And again, I return from Rick Riordan’s world of myth and monsters to fangirl about.... *ahem* review his beautiful, wonderful, downright ...

And again, I return from Rick Riordan’s world of myth and monsters to fangirl about.... *ahem* review his beautiful, wonderful, downright amazing Heroes of Olympus series. Specifically the fourth book.

Summary: House of Hades begins shortly after the cliffhanger ending of Mark of Athena (thanks for that, by the way, Rick). With Percy and Annabeth gone, the other six demigods race to Epirus, desperate to rescue their friends and close the Doors of Death before Gaea’s army rises completely. But with the earth goddess and her cronies thwarting them at every turn, monsters and giants and ill-tempered immortals making every day difficult, every fight near-impossible, how will they ever reach the Doors in time?

Review: Forget stars; I’m just gonna give House of Hades five constellations: the Leo, the Perseus, the Pegasus, the Centaurus, and the Huntress. Maybe a supernova, too. Or heck, even a planet: Venus, Pluto, Neptune, Jupiter...

But enough with the stupid puns.

At the risk of sounding like a fangirl (which I totally am), I’m in love with this book. I’m in awe of this book. The feels in one chapter alone are enough to judo-flip you like Annabeth did Percy in Mark of Athena.

Plus, the plot was pure awesomeness. Filled with Riordan’s signature hilarity, House of Hades was engrossing, intriguing, and action-packed. Though it’s not technically a mystery, there was a ton of suspense, too, whatwith the POV switches at the most inopportune moments, and not knowing if certain characters were all right, or even alive, for twenty or thirty pages. But, no matter how terrified I was that my favorite heroes were about to meet horrific ends, Riordan always slipped a spark of (often hilarious) hope in the darkness.

I tell you, this man is a genius.

Even though I hated the not-knowing (and would often skip ahead to make sure my babies were OK), the book’s pacing was pretty good, carefully building up to the epic climax, final battle, and sad, but beautiful ending.

No, I'm not tearing up. Not even a little bit.

Now for the characters: OH MY GODS is all I have to say.

The End.

OK, not really. I actually have a lot more.

I love that these books are about more than one person; there are so many characters, so many to love, yet I don’t feel overwhelmed, or like the story is lopsided, focusing too much on only one. My heart just swells with enough adoration to go around.

Of course the more people I love, the more Uncle Rick has to kill off and break my heart, but Im willing to take that chance.

I think.

Like the other books, I felt that each character came alive, almost like they could be real people – if, you know, Greek gods and such existed. They each had their own strengths, weaknesses, secrets, and complexities, the sweet little quirks in their personalities that made them deeper, better characters.

At the same time, I’ll admit that in previous books, some of them felt slightly less like real people (read Jason, Piper, and Leo) than others. I don’t know; I just never liked them as much as Hazel, Frank, Nico, Percy, Annabeth, or even Reyna.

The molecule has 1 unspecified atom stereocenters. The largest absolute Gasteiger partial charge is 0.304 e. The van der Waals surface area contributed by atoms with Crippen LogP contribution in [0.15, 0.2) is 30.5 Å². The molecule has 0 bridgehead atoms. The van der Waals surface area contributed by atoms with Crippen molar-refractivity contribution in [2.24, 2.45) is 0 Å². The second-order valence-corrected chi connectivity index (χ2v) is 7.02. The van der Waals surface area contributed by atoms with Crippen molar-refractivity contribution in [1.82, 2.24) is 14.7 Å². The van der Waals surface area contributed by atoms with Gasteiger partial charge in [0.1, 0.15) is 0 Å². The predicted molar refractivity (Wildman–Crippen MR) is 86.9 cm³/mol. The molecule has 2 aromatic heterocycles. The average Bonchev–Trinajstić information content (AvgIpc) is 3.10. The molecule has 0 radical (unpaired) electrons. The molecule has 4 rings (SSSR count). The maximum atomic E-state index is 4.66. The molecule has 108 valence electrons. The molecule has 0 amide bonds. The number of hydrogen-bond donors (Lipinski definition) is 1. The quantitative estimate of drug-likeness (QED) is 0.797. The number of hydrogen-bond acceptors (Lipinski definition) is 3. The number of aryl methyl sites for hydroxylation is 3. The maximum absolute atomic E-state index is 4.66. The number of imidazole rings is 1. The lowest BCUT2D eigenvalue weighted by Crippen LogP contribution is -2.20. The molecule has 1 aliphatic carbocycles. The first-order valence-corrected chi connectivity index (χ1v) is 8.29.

But in this one, they were all awesome. Leo was freaking boss. Don’t wanna give any spoilers, but holy stinking Hephaestus. This kid has skills. Serious skills.

Piper stepped up and actually did stuff in this book. Not to say that she was useless before (because, so not), just that she felt like a background character sometimes in Mark of Athena. I liked her, but... eh. It just wasn’t the same.

But nope, she definitely did her share of shining in House of Hades.

I still say Jason’s too perfect for his own good, but I also liked seeing his indecision (that sounds great doesn’t it?) as he struggled to balance his Roman side with his newfound Greekness. Seeing the golden boy have some difficulties made him more relatable than he was before.

Sorry if that sounds mean, but it’s the honest truth.

Found on DeviantArt. By Dropletx1
Now for the characters I always loved: everybody knows Percy Jackson is wonderful. Really, nuff said. But he also took a slightly darker turn at one point, and seeing that other side of him was interesting to say the least. I’m curious about how that develops in Blood of Olympus, as well as how he and Annabeth deal with their trip through (spoilers!) and coming back.

Speaking of Annabeth, we all know this girl is as much a genius as Athena herself, but her strategy for defeating Nyx was stinking, hysterical genius. I died laughing. There was other awesomeness from Annabeth, of course, but that was my favorite. I totally officially love her. Well, I did before, but now I officially love her more.

I’m fangirling, aren’t I? Well, I did kinda warn you.

Moving on...

Frank and Hazel have had the most beautiful character developments of anybody in the series. Going from shy, quiet followers intimidated by their peers (Frank especially), to pretty much saving the day in this book, I just fell in love with how far they’ve come. The way he takes charge in the last battle, the way she stands up to a goddess, defeats a powerful witch, and protects her friends at the same time, I was just like “You go! Be awesome, hons, be awesome!” I mean, Frank freaking becomes praetor and commands a legion of dead people, while Hazel outwits an immortal sorceress, using her own trap against her.

These two are straight-up phenomenal.

Even Coach Hedge was pretty cool, with his “shoot first, apologize later” attitude, and even his character had some secrets, deeper reasons for acting the way he did. 

Theyre all just beautiful. Just wonderful. And I’m just sitting here like, “I LOVE YOU ALL!!!”

I could go on and on about others, like Reyna, Bob, Small Bob, Damasen, and of course Nico (if you’ve been reading for a while, you know how I... care deeply for the son of Hades {JUST LET SOMEBODY LOVE YOU, DARLING}). But for now, I’ll close by saying this: my sweetie smiled. And possibly laughed.

With that, I rest my case: this book is beast. Read it, read it now.

But, seriously, check out the other books first.

What have you been reading lately? If you’ve read this series, what do you think of it?